Human health and wellbeing
Impacts of climate change cause widespread harm to human health, with children often suffering the most. Food shortages, polluted air, contaminated or scarce supplies of water, an expanding area of vectors causing infectious diseases, and more intensely allergenic plants are among the harmful impacts. More extreme weather events cause physical and psychological harm. World health experts have concluded with ‘‘very high confidence’’ that climate change already contributes to the global burden of disease and premature death.
IPCC projects the following trends, if global warming continues to increase, where only trends assigned very high confidence or high confidence are included: (i) increased malnutrition and consequent disorders, including those related to child growth and development, (ii) increased death, disease and injuries from heat waves, floods, storms, fires and droughts, (iii) increased cardio-respiratory morbidity and mortality associated with ground-level ozone. While IPCC also projects fewer deaths from cold, this positive effect is far outweighed by the negative ones.
Growing awareness of the consequences of human-caused climate change triggers anxiety and feelings of helplessness. Children, already susceptible to age-related insecurities, face additional destabilizing insecurities from questions about how they will cope with future climate change. Exposure to media ensures that children cannot escape hearing that their future and that of other species is at stake, and that the window of opportunity to avoid dramatic climate impacts is closing. The psychological health of our children is a priority, but denial of the truth exposes our children to even greater risk.Hansen et al., 2013, Assessing ‘‘Dangerous Climate Change’’: Required Reduction of Carbon Emissions to Protect Young People, Future Generations and Nature, p. 6.1
In 2013 and 2014, the World Bank Group published a series of reports detailing how climate change impacts will be felt disproportionately in developing countries around the equatorial regions.2
2013 report –
With a focus on Sub-Saharan Africa, South East Asia and South Asia, the report examines in greater detail the likely impacts for affected populations of present day, 2°C and 4°C warming on critical areas like agricultural production, water resources, coastal ecosystems and cities.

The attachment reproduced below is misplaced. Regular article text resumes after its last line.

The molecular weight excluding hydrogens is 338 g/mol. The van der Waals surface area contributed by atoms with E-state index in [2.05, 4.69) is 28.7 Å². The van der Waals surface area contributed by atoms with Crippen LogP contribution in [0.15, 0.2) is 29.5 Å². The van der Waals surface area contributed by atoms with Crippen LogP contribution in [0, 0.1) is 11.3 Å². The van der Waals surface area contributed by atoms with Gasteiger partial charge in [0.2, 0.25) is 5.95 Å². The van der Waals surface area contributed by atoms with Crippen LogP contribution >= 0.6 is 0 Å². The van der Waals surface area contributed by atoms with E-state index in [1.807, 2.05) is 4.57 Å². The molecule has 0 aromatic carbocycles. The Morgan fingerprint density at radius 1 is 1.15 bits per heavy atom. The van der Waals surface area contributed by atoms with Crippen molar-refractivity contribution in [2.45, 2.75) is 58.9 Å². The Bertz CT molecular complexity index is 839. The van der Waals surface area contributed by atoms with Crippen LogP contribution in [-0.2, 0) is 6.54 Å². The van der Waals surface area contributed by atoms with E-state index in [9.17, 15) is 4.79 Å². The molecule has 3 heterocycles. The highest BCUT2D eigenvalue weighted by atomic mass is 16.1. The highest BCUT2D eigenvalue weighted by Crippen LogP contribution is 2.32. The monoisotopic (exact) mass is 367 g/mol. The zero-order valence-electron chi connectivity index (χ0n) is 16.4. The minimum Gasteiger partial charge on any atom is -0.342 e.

The result is a dramatic picture of a world of climate and weather extremes causing devastation and human suffering. In many cases, multiple threats of increasing extreme heat waves, sea-level rise, more severe storms, droughts and floods will have severe negative implications for the poorest and most vulnerable.
In Sub-Saharan Africa, significant crop yield reductions with 2°C warming are expected to have strong repercussions on food security, while rising temperatures could cause major loss of savanna grasslands threatening pastoral livelihoods. In South Asia, projected changes to the monsoon system and rising peak temperatures put water and food resources at severe risk. Energy security is threatened, too. While, across South East Asia, rural livelihoods are faced with mounting pressures as sea-level rises, tropical cyclones increase in intensity and important marine ecosystem services are lost as warming approaches 4°C.
Across all regions, the likely movement of impacted communities into urban areas could lead to ever higher numbers of people in informal settlements being exposed to heat waves, flooding, and diseases.World Bank. 2013. Turn Down the Heat: Climate Extremes, Regional Impacts, and the Case for Resilience.3
2014 report –
For this report, the third in the Turn Down the Heat series, we turned again to the scientists at the Potsdam Institute for Climate Impact Research and Climate Analytics. We asked them to look at the likely impacts of present day (0.8°C), 2°C and 4°C warming on agricultural production, water resources, cities and ecosystems across Latin America and the Caribbean, Middle East and North Africa, and parts of Europe and Central Asia.
Their findings are alarming.